EGU General Assembly 2023
© Author(s) 2023. This work is distributed under
the Creative Commons Attribution 4.0 License.

Robustness experiments on simulated extreme floods over Switzerland

Eleni Kritidou1, Martina Kauzlaric2, Marc Vis1, Maria Staudinger1, Jan Seibert1, and Daniel Viviroli1
Eleni Kritidou et al.
  • 1Department of Geography, University of Zurich, Switzerland (
  • 2Institute of Geography and Oeschger Centre for Climate Change Research, University of Bern, Switzerland

Globally, floods are the most frequent natural hazard. Reliable estimates of flood characteristics are key in measures that reduce or even prevent damage. Traditionally, floods and their impacts have been studied through statistical techniques based on historical observations. Due to the relatively short available streamflow records, extrapolation techniques based on the observed hydrographs are usually implemented. Furthermore, assumptions about antecedent conditions of an event (e.g., soil moisture, snowpack, storage levels of lakes and reservoirs) and their spatiotemporal variability are made. However, these methods incorporate several limitations related to the estimation of floods, especially when the focus is on very rare flood events.

Here, we explore the robustness of an elaborate framework based on continuous simulations with a hydrometeorological modeling chain (Viviroli et al., 2022). The modeling chain starts with a multi-site stochastic weather generator, focusing on the generation of extremely high precipitation events. Then, the bucket-type hydrological model HBV (Hydrologiska Byråns Vattenbalansavdelning) is used to simulate discharge time series. Finally, the RS Minerve model is employed to implement simplified representations of river channel hydraulics, floodplain inundations and lake dynamics. To explore the robustness of simulation results and derived flood estimates, we selected the potentially most sensitive elements of the weather generator and the hydrological model and varied them across a palusible range. For the weather generator, the chosen elements include different precipitation lapse rates between 0-10%, a parameterization dependent on 4 different weather types, and 10 different parameterizations of the Extended Generalized Pareto Distribution, describing the precipitation intensities. For the hydrological model, firstly, another model structure will be tested. Then, the model’s precipitation lapse rates, distributing the mean catchment precipitation input from the weather generator to the different elevation zones, will be varied within 0–10%. Considering a set of small (a few 10 km²) to large (a few 1’000 km²) study catchments in Switzerland, we evaluate the impact of each of these changes on the simulated extreme floods and thus assess the robustness of the approach.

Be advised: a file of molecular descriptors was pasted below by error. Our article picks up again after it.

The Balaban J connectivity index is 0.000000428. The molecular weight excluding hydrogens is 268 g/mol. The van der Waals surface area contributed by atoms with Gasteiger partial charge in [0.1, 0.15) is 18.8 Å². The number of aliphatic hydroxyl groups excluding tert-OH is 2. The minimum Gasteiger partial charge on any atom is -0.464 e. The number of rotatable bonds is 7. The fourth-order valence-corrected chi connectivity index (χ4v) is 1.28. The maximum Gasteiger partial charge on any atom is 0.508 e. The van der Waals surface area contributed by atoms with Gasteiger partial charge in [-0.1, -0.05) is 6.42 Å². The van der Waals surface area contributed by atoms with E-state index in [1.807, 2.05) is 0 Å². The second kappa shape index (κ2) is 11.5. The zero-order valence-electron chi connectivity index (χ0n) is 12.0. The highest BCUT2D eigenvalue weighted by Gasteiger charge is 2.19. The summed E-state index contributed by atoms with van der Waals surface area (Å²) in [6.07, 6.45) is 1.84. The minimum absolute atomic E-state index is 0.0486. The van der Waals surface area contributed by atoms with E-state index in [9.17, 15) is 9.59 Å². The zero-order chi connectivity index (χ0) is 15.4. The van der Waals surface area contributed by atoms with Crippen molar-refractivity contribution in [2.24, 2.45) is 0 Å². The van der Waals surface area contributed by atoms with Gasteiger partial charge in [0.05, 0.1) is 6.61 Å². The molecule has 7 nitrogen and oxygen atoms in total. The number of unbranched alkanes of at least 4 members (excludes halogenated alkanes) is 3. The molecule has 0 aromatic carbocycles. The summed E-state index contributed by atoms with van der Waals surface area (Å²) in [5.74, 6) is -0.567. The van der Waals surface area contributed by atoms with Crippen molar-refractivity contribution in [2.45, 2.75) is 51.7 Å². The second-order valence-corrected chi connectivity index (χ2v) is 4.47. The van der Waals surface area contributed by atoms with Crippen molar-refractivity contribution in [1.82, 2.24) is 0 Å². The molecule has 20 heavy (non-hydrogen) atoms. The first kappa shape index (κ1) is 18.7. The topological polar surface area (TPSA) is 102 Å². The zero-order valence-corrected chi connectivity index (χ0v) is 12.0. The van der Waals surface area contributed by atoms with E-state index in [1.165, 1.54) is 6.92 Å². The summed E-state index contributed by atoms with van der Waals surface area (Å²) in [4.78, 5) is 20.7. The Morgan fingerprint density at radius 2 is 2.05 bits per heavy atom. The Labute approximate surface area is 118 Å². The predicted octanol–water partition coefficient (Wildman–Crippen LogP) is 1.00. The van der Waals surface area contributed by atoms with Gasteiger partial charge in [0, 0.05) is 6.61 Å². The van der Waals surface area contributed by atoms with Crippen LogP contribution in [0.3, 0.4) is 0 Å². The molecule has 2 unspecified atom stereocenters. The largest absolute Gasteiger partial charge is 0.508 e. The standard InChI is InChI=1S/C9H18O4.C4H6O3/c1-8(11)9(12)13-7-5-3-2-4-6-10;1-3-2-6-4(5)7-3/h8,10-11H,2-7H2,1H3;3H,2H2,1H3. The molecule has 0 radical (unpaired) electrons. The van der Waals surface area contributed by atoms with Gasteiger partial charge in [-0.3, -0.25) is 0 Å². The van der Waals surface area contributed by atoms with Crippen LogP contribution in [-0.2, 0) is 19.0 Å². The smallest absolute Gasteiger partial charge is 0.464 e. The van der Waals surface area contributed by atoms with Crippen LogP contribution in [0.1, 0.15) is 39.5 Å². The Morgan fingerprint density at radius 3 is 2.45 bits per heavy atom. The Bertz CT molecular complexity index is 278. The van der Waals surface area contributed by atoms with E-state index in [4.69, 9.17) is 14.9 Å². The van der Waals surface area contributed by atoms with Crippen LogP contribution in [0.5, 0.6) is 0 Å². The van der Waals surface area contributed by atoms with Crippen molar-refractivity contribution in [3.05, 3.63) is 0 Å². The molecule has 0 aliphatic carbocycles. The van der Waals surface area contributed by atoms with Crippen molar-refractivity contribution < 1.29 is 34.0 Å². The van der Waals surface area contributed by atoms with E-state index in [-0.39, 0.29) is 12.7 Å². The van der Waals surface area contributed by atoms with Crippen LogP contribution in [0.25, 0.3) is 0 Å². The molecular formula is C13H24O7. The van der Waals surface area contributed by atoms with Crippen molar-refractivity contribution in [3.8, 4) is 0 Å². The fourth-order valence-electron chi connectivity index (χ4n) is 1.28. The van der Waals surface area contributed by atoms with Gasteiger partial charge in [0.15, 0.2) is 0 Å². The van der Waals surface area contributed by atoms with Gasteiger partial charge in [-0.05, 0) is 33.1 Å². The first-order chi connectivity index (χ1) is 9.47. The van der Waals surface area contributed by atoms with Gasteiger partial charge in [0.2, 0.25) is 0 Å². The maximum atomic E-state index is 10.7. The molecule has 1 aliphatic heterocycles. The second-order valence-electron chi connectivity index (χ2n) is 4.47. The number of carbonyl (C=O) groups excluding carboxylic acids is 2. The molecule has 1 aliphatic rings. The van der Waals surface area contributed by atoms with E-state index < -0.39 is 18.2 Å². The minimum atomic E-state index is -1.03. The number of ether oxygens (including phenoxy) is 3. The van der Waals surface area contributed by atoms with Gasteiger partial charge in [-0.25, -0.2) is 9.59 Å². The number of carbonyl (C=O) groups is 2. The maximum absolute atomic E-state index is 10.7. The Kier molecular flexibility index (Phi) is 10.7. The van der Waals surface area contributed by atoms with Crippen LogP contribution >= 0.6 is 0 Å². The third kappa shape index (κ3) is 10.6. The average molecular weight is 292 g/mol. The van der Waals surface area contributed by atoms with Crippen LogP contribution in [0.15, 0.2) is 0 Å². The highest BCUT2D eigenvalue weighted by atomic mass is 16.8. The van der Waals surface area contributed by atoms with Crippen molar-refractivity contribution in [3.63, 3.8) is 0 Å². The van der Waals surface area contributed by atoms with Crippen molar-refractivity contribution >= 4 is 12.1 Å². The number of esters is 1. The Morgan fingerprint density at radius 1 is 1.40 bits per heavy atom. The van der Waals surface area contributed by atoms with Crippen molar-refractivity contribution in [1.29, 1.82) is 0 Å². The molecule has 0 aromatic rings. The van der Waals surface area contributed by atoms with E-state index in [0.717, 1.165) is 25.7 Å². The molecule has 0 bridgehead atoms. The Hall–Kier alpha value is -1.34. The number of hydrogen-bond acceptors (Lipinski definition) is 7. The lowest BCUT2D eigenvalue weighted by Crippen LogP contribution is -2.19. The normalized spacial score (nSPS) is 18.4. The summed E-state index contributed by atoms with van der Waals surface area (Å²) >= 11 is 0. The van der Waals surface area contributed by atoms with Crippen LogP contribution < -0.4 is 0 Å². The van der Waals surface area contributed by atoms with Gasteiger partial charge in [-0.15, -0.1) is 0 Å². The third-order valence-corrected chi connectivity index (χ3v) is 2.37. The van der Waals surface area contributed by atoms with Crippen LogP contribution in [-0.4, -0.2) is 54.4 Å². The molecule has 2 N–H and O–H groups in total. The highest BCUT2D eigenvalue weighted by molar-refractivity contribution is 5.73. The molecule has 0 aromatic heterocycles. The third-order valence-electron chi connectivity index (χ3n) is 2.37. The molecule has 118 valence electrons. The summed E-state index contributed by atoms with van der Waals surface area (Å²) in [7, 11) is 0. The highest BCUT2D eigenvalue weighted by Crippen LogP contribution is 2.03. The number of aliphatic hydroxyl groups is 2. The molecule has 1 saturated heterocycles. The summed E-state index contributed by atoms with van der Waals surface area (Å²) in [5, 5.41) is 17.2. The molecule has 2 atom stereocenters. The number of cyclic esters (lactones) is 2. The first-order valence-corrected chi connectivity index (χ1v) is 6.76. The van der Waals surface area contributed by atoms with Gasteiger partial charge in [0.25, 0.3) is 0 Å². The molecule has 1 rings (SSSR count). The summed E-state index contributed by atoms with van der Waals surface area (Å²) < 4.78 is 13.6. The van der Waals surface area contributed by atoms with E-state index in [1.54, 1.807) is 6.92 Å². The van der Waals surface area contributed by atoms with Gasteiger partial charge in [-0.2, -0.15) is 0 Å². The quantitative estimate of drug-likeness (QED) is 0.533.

The robustness experiments will shed light on the applicability and feasibility of the hydrometeorological modeling chain for estimating very rare floods and help point out this approach's benefits and limitations. These findings are also expected to identify sensitive modeling decisions that should be treated carefully or for which further research would be highly beneficial. They should also provide a clearer picture of uncertainties important for hazard assessment, safety analyses and hydraulic engineering projects.



Viviroli D, Sikorska-Senoner AE, Evin G, Staudinger M, Kauzlaric M, Chardon J, Favre AC, Hingray B, Nicolet G, Raynaud D, Seibert J, Weingartner R, Whealton C, 2022. Comprehensive space-time hydrometeorological simulations for estimating very rare floods at multiple sites in a large river basin. Natural Hazards and Earth System Sciences, 22(9), 2891–2920, doi:10.5194/nhess-22-2891-2022

How to cite: Kritidou, E., Kauzlaric, M., Vis, M., Staudinger, M., Seibert, J., and Viviroli, D.: Robustness experiments on simulated extreme floods over Switzerland, EGU General Assembly 2023, Vienna, Austria, 24–28 Apr 2023, EGU23-1621,, 2023.